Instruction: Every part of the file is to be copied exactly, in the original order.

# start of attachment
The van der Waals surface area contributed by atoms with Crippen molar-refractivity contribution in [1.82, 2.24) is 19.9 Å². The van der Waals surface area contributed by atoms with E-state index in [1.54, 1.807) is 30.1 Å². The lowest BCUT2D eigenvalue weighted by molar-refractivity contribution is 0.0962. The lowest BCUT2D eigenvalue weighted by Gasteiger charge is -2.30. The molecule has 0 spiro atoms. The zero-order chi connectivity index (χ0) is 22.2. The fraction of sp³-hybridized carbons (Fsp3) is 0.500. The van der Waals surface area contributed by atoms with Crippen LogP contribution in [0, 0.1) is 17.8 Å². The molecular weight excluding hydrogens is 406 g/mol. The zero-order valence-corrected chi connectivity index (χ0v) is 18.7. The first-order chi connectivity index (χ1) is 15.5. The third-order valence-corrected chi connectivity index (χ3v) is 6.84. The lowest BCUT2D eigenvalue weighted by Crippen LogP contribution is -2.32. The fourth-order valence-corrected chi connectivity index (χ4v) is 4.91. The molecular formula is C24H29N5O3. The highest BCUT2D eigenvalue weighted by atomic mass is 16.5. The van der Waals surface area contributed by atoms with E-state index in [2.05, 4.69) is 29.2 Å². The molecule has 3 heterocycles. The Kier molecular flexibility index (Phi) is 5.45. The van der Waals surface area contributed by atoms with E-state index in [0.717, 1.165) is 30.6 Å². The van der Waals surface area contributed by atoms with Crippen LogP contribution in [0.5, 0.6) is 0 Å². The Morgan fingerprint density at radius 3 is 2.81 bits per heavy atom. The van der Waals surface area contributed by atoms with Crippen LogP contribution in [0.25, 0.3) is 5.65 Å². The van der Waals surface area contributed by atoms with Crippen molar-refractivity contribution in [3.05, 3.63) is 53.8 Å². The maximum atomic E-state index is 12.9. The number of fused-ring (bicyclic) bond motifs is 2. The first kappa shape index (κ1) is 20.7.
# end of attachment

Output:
The van der Waals surface area contributed by atoms with Crippen molar-refractivity contribution in [1.82, 2.24) is 19.9 Å². The van der Waals surface area contributed by atoms with E-state index in [1.54, 1.807) is 30.1 Å². The lowest BCUT2D eigenvalue weighted by molar-refractivity contribution is 0.0962. The lowest BCUT2D eigenvalue weighted by Gasteiger charge is -2.30. The molecule has 0 spiro atoms. The zero-order chi connectivity index (χ0) is 22.2. The fraction of sp³-hybridized carbons (Fsp3) is 0.500. The van der Waals surface area contributed by atoms with Crippen LogP contribution in [0, 0.1) is 17.8 Å². The molecular weight excluding hydrogens is 406 g/mol. The zero-order valence-corrected chi connectivity index (χ0v) is 18.7. The first-order chi connectivity index (χ1) is 15.5. The third-order valence-corrected chi connectivity index (χ3v) is 6.84. The lowest BCUT2D eigenvalue weighted by Crippen LogP contribution is -2.32. The fourth-order valence-corrected chi connectivity index (χ4v) is 4.91. The molecular formula is C24H29N5O3. The highest BCUT2D eigenvalue weighted by atomic mass is 16.5. The van der Waals surface area contributed by atoms with E-state index in [2.05, 4.69) is 29.2 Å². The molecule has 3 heterocycles. The Kier molecular flexibility index (Phi) is 5.45. The van der Waals surface area contributed by atoms with E-state index in [0.717, 1.165) is 30.6 Å². The van der Waals surface area contributed by atoms with Crippen LogP contribution in [0.5, 0.6) is 0 Å². The Morgan fingerprint density at radius 3 is 2.81 bits per heavy atom. The van der Waals surface area contributed by atoms with Crippen LogP contribution in [0.25, 0.3) is 5.65 Å². The van der Waals surface area contributed by atoms with Crippen molar-refractivity contribution in [3.05, 3.63) is 53.8 Å². The maximum atomic E-state index is 12.9. The number of fused-ring (bicyclic) bond motifs is 2. The first kappa shape index (κ1) is 20.7.